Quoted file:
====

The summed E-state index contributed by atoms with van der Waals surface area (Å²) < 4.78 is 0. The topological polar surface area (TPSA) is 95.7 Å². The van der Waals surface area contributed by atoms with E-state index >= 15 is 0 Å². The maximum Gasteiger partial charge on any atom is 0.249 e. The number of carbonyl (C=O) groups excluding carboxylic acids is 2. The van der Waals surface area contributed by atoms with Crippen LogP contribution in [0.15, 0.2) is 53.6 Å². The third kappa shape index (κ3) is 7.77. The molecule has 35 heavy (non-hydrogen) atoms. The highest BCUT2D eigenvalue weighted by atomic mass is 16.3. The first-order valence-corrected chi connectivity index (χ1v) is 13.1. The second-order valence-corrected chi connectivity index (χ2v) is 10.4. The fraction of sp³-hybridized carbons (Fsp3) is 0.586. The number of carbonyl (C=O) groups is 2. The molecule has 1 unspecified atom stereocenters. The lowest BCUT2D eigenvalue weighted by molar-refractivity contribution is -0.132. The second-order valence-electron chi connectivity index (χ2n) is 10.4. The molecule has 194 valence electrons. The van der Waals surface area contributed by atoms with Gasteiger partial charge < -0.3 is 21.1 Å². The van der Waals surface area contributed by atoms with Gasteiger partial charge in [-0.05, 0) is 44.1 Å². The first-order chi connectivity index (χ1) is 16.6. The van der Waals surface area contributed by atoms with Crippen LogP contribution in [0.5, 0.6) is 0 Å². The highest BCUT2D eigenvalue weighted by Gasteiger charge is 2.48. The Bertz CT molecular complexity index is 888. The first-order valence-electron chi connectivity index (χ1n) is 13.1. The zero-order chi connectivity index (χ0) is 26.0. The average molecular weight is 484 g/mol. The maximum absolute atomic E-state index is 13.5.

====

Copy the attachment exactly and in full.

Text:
The summed E-state index contributed by atoms with van der Waals surface area (Å²) < 4.78 is 0. The topological polar surface area (TPSA) is 95.7 Å². The van der Waals surface area contributed by atoms with E-state index >= 15 is 0 Å². The maximum Gasteiger partial charge on any atom is 0.249 e. The number of carbonyl (C=O) groups excluding carboxylic acids is 2. The van der Waals surface area contributed by atoms with Crippen LogP contribution in [0.15, 0.2) is 53.6 Å². The third kappa shape index (κ3) is 7.77. The molecule has 35 heavy (non-hydrogen) atoms. The highest BCUT2D eigenvalue weighted by atomic mass is 16.3. The first-order valence-corrected chi connectivity index (χ1v) is 13.1. The second-order valence-corrected chi connectivity index (χ2v) is 10.4. The fraction of sp³-hybridized carbons (Fsp3) is 0.586. The number of carbonyl (C=O) groups is 2. The molecule has 1 unspecified atom stereocenters. The lowest BCUT2D eigenvalue weighted by molar-refractivity contribution is -0.132. The second-order valence-electron chi connectivity index (χ2n) is 10.4. The molecule has 194 valence electrons. The van der Waals surface area contributed by atoms with Gasteiger partial charge < -0.3 is 21.1 Å². The van der Waals surface area contributed by atoms with Gasteiger partial charge in [-0.05, 0) is 44.1 Å². The first-order chi connectivity index (χ1) is 16.6. The van der Waals surface area contributed by atoms with Crippen LogP contribution in [0.5, 0.6) is 0 Å². The highest BCUT2D eigenvalue weighted by Gasteiger charge is 2.48. The Bertz CT molecular complexity index is 888. The first-order valence-electron chi connectivity index (χ1n) is 13.1. The zero-order chi connectivity index (χ0) is 26.0. The average molecular weight is 484 g/mol. The maximum absolute atomic E-state index is 13.5.